With the current Eurozone crisis seemingly knowing no bounds, business in the Middle East is becoming endlessly more vital. For website owners and e-commerce websites, there has been a dramatic increase in the utilisation of Arabic translation services in order to try and bridge the gap between European business and the lucrative Asian markets. Whilst Arabic is the go-to language for those wishing to access this part of the world, there is a general neglect of other Eurasian languages. This is understandable, to an extent, as there is little to gain from a business perspective in translating a British based e-commerce website into Uzbek - indeed, the financial outlay would outweigh the monetary gain. However, if one is looking to transcend the European/Asian business divide there is one key language market that should not be overlooked – and that is the Turkish market.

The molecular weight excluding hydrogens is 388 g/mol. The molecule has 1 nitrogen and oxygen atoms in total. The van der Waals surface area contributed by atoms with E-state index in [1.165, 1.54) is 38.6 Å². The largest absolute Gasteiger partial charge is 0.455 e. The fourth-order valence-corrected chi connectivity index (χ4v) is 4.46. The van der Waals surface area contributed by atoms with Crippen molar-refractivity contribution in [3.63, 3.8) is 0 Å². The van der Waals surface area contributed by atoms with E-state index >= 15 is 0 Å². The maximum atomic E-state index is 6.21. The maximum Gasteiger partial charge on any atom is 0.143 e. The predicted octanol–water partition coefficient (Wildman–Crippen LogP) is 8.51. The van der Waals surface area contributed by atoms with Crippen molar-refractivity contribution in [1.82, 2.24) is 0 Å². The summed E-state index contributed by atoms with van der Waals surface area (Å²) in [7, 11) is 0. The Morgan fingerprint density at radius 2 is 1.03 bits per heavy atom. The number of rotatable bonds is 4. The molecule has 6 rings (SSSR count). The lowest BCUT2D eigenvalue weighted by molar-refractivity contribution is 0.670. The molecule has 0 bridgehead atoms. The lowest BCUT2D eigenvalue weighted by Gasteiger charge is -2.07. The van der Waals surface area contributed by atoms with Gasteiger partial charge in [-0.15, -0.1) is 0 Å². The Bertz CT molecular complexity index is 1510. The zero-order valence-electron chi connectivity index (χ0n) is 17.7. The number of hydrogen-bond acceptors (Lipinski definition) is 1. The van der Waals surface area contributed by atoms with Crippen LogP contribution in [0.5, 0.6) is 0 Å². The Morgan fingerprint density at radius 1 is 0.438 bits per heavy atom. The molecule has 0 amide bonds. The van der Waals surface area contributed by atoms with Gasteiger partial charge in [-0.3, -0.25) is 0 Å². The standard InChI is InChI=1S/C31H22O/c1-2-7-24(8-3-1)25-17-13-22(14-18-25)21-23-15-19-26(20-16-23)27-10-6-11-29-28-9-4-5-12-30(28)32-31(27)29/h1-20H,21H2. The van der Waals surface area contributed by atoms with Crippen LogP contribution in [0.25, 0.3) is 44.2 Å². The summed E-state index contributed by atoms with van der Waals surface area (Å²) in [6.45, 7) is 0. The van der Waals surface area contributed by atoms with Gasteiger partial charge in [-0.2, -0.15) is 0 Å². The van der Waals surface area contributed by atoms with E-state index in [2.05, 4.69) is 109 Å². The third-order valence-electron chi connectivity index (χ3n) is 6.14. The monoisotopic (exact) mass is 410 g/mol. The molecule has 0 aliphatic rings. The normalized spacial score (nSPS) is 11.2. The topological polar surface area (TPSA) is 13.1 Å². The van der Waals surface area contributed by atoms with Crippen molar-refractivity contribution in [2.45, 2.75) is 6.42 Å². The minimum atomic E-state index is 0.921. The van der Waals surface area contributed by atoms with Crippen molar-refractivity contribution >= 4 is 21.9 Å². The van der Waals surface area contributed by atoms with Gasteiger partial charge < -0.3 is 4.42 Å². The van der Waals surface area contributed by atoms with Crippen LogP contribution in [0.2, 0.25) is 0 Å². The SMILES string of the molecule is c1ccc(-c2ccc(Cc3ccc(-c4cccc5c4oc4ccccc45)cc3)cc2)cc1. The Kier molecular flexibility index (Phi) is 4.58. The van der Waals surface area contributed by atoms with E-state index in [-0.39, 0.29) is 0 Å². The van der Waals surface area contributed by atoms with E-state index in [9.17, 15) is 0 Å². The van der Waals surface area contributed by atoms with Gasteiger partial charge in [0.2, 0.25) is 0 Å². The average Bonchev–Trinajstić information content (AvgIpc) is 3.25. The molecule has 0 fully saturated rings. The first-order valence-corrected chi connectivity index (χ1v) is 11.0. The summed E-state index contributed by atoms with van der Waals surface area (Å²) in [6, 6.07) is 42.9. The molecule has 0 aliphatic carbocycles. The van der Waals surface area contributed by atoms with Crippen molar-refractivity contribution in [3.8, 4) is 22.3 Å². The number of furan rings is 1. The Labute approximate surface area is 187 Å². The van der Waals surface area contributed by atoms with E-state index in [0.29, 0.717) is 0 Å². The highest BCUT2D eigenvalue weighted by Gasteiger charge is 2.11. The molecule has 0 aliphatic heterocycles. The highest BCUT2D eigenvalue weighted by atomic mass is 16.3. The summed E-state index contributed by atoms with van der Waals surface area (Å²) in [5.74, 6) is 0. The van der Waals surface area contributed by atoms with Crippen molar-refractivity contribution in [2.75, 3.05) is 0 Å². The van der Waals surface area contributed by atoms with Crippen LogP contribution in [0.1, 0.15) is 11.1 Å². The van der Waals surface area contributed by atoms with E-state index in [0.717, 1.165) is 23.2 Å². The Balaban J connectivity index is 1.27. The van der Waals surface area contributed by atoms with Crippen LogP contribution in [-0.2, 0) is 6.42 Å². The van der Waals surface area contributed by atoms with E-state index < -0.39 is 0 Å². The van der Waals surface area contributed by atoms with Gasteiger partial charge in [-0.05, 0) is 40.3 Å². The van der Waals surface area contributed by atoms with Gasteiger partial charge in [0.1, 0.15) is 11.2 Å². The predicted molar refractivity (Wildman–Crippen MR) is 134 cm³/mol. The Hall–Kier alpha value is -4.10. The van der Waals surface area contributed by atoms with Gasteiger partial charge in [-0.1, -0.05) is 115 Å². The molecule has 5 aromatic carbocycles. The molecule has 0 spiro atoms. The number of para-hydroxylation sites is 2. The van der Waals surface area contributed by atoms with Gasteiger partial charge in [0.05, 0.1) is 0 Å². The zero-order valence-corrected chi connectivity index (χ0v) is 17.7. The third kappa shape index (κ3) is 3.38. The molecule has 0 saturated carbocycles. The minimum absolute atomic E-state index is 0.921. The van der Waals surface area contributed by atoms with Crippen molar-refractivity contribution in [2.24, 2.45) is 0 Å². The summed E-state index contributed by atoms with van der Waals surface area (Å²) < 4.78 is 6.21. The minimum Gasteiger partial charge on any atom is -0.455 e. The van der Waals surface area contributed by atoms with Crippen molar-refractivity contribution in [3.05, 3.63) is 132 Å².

What Are the Problems A Turkish Translator Faces?
Translation ha s never been an easy task for translators. It is possible to see this task as problem solving. A translator can proceed only if he solves these problems. Of course I do not want to show it as the hardest job in the world. No doubt they have more safety than window cleaners of the tallest buildings! However, their jobs need very special attention, analysis and creativity.
I can feel them wishing they could translate the same way in all languages, but unfortunately this is not possible. In this case, for example a sentence written in Turkish “Eve gidiyorum“ would be translated to English as “To home I am going”. As you see, the translated sentence is grammatically wrong. Unlike English, Turkish follows subject+object+verb pattern. This is a very simple example of a difference between Turkish and English grammars.